4) About 25 percent of adults 60 years old and older no longer have any natural teeth. Interestingly, toothless Americans vary greatly by state. Roughly 42 percent of Americans over age 65 living in West Virginia are toothless, compared to only 13 percent of those living in California. Having missing teeth can affect nutrition, since people without teeth often prefer soft, easily chewed foods. Because dentures are not as efficient for chewing food as natural teeth, denture wearers also may choose soft foods and avoid fresh fruits and vegetables.
5) Periodontal (gum) disease or tooth decay (cavities) are the most frequent causes of tooth loss. Older Americans continue to experience dental decay on the crowns of teeth (coronal caries) and on tooth roots (because of gum recession). In fact, older adults may have new tooth decay at higher rates than children.
6) Severity of periodontal (gum) disease increases with age. About 23 percent of 65 to 74 year-olds have severe disease, which is measured by 6mm loss of attachment of the tooth to the adjacent gum tissue. At all ages men are more likely than women to have more severe disease. At all ages, people at the lowest socioeconomic level have the most severe periodontal disease.
7) Oral and pharyngeal cancers, which are diagnosed in some 31,000 Americans each year, result in about 7,400 deaths each year. These cancers are primarily diagnosed in the elderly. Prognosis is poor. The five-year survival rate for white patients is 56 percent and for African American patients is only 34 percent.
8) Many older Americans take both prescription and over-the-counter drugs. Over 400 commonly used medications can be the cause of a dry mouth. Reduction of the flow of saliva increases the risk for oral disease, since saliva contains antimicrobial components as well as minerals that help rebuild tooth enamel attacked by decay-causing bacteria. Individuals in long-term care facilities—about 5 percent of the elderly—take an average of eight drugs each day.
Fact Resources > Vargas CM, Kramarow EA, Yellowitz JA.The Oral Health of Older Americans, Aging Trends, No. 3. Hyattsville, MD: National Center for Health Statistics, 2001
Oral Health Care Begins With Our Children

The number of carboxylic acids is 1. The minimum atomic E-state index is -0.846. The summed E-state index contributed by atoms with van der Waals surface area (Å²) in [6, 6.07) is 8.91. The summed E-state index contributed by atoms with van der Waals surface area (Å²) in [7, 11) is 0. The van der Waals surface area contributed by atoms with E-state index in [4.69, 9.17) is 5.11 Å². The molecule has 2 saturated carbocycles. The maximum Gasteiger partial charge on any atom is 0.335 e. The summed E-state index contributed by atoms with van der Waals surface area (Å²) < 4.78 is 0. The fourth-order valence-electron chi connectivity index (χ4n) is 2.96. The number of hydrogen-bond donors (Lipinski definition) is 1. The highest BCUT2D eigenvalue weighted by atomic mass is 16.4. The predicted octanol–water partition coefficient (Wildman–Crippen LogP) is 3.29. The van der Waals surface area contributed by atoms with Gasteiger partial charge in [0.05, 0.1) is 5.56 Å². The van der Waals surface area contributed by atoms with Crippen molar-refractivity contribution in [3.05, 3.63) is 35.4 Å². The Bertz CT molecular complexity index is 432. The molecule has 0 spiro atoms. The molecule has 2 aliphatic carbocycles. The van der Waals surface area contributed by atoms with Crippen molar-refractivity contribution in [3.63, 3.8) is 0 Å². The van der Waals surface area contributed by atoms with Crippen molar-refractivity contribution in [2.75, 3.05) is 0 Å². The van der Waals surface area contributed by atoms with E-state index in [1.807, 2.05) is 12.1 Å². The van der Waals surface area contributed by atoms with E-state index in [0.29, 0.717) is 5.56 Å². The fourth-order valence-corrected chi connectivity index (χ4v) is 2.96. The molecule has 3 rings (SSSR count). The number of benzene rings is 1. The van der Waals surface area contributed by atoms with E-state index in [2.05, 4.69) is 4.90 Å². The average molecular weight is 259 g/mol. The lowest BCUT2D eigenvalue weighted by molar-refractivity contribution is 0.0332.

1) Pediatric dental disease is 5 times more common than asthma and 7 times more common than hay fever.
2) Left untreated, pediatric dental disease can lead to malnourishment, bacterial infections, required emergency surgery and even death.
3) Pain and infection caused by tooth decay can lead to problems in eating, speaking and learning.
4) Dental disease has been linked to heart disease, stroke, diabetes, pneumonia, poor pregnancy outcomes and dementia.
Children’s Oral Health Crisis
1) Dental care is the most prevalent unmet health need of children in the United States
2) An estimated 17 million children in America go without dental care each year
3) More than 51 million school hours and 164 million work hours are lost each year due to dental disease, leading to increased educational disparities and decreased productivity
4) Approximately 43% of America’s lack dental insurance, including more than 20 million children, almost 3 times the population lack medical coverage
5) For every $1 spent on oral health preventive measures, American taxpayers are saved as much as $50 in restorative and emergency procedures for the under and uninsured
6) Only 1.5% of 1 year olds have had a dental office visit compared with 89% who have had an office-based visit with their physician
7) 52% of new recruits have oral health problems needing urgent attention that would delay overseas deployment
8) More than 25% of children aged 2-5 years and 50% of those aged 12-15 years suffer from tooth decay.
Fact Resources > CDC Centers For Disease Control, ADA American Dental Association, NCOH National Children’s Oral Health.